It was as if the Joker had a subconscious hold on the people portraying the deranged lunatic. To convince your mind that you are a psychopathic clown surly must create some kind of identity crisis in your brain, creating a period of uncertainty and confusion in which a person’s sense of identity becomes insecure. The Jokers laughter ringing in the ear of the portrayer like fingers being scratched along a chalkboard. Once you played the part it was seemly hard to let go.
In 1989. Tim Burton, a director who at the time was known for his Gothic and macabre visuals as seen in the cult hit Beetlejuice brought his vision of Batman to the big screen. His larger than life presentation needed larger than life actors to fill the role of the joker, step in legendary actor Jack Nicholson who joined the production as the Joker. Burton allowed Nicholson to dive head first into the darkness of the role and in the beginning, the actor relished the freedom of playing a man with no conscience who enjoyed killing and mutilation simply for the thrill of it as he uttered those now famous lines “Have you ever danced with the Devil in the pale moonlight?”.
His joy in the role would not last long, however. He began to complain of restlessness and severe insomnia. The stress of playing the mad clown seeped into all parts of his life, and though he has always spoken of how pleased he was with his work, he still alludes from time to time of the weight and toll the complicated character took on him.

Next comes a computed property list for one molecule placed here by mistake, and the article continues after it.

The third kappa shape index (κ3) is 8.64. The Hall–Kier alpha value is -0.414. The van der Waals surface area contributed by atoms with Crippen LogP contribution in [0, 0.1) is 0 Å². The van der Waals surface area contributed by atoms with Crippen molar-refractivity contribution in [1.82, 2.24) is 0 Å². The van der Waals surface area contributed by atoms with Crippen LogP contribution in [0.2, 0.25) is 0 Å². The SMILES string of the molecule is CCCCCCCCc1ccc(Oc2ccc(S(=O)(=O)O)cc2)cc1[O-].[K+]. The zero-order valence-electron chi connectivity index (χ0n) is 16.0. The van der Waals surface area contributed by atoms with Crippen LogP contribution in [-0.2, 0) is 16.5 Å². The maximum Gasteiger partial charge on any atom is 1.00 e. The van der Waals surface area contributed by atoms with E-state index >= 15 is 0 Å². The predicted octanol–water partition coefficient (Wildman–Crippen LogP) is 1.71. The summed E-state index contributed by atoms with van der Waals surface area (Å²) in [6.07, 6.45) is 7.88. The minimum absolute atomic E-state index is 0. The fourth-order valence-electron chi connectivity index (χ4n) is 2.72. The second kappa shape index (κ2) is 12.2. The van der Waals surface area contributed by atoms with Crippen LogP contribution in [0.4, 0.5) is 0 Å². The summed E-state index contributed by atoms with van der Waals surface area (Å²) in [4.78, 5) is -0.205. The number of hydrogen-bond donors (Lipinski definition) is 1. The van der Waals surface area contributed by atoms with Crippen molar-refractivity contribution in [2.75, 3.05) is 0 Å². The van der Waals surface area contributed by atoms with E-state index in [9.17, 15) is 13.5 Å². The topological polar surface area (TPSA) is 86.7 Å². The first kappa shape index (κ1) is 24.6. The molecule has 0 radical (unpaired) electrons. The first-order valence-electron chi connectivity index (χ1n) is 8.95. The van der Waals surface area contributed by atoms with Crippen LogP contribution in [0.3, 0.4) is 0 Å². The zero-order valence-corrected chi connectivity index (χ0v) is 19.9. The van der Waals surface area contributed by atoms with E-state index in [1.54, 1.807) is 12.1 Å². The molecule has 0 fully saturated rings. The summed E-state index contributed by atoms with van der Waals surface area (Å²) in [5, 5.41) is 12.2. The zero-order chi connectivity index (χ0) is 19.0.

In 2008 Heath Ledger thought landing the demanding role of the schizophrenic jester was a dream come true, but now some think it was a nightmare that led to his tragic death. Jack Nicholson, who had previously donned the trademark purple suit and creepy smile years before offered a cryptic comment when told Ledger was dead.
“Well, I warned him” Nicholson was quoted as saying. Though the remark was ambiguous It was later revealed that he was talking about a warning he had given the younger actor about some of the sleep medication he was taking, but it’s hard not to read a dual meaning in the words.
Before his death Ledger was quoted as saying “I slept an average of two hours a night” while playing the part of the mental clown prince of crime. “I couldn’t stop thinking. My body was exhausted, and my mind was still going.” Ledger was already in a less than ideal place in his life, having just ended his relationship and being separated from his daughter.
Locking himself in a hotel room for weeks, isolating himself from society and civilization before filming took place. Heath ruthlessly studied and mimicked the corruption, wickedness and depravity of the evil clown, immersing himself in every way with the man behind the makeup, even channelling inspiration from Malcolm McDowell’s character in the notorious film a Clockwork Orange.
Prior to his death he claimed to have ‘feared’ the role but wanted to make it different. ‘I sat around in a hotel room in London for about a month, locked myself away, formed a little diary and experimented with voices, it was important to try to find a somewhat iconic voice and laugh. ‘I ended up landing more in the realm of a psychopath, someone with very little to no conscience towards his act’’ Ledger was to say.
Ledger continued ‘He’s just an absolute sociopath, a cold-blooded, mass-murdering clown, which is fun, because there are no real boundaries to what The Joker would say or do. Nothing intimidates him, and everything is a big joke’.
As filming began, his fellow actors began to notice the effect the Joker was having on the actor. He seemed unable to leave the character on the set. It wasn’t long before the depression, anxiety and insomnia set in. He saw a variety of doctors during this time and was prescribed medications with dangerous interactions.
Heath Ledger was found dead in his apartment of an accidental overdose on January 22, 2008, a full 6 months before the movie was released. The diary that Heath kept was later revealed, filled with pictures of hyenas, comic images and on the last page, in bold letters the words “Bye Bye”.